Launching a Google domain that restricts information in any way isn't a step we took lightly. For several years, we've debated whether entering the Chinese market at this point in history could be consistent with our mission and values. Our executives have spent a lot of time in recent months talking with many people, ranging from those who applaud the Chinese government for its embrace of a market economy and its lifting of 400 million people out of poverty to those who disagree with many of the Chinese government's policies, but who wish the best for China and its people. We ultimately reached our decision by asking ourselves which course would most effectively further Google's mission to organize the world's information and make it universally useful and accessible. Or, put simply: how can we provide the greatest access to information to the greatest number of people?
Filtering our search results clearly compromises our mission. Failing to offer Google search at all to a fifth of the world's population, however, does so far more severely.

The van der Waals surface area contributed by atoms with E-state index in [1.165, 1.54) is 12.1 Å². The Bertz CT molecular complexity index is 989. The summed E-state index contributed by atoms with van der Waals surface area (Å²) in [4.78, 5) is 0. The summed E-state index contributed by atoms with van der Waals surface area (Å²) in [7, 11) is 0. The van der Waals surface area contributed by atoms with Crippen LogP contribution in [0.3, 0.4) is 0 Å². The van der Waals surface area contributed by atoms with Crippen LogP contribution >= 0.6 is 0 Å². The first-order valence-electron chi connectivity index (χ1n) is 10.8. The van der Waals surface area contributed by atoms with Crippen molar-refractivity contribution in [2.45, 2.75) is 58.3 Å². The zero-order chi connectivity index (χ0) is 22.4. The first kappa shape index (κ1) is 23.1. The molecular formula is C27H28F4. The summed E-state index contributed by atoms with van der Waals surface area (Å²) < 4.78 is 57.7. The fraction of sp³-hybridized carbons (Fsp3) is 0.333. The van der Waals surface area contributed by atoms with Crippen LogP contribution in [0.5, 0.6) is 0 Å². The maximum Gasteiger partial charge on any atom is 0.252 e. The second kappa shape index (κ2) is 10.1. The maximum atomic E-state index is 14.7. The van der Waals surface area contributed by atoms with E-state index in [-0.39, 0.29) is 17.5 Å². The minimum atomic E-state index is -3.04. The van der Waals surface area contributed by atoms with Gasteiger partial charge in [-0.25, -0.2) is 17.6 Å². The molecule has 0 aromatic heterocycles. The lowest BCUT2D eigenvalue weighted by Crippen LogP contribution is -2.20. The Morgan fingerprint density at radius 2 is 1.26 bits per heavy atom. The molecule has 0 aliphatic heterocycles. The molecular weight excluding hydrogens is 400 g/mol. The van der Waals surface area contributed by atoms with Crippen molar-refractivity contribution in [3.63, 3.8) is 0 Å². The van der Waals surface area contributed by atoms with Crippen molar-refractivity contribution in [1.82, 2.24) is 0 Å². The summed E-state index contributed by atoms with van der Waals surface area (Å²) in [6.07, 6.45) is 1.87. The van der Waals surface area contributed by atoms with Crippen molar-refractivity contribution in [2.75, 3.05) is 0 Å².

It's a measured response calculated, I believe, to explain an inherently problematic decision rather than to attempt to justify it to the many who have called for a boycott of Google's services to protest its decision.
Ultimately, the conditions imposed upon Google will be be relaxed in response to pressure felt by the Chinese authorities not from Google but from their own increasingly tech-savvy and affluent populace. Even in the most controlled political environments, it is difficult to retract freedoms once they are extended to the people; instead, freedoms tend to expand over time. The restrictions China places upon its people's access to Google and other internet-based information may exist in some fashion for an extended time, but limited access, while it may satisfy most for now, will not forever.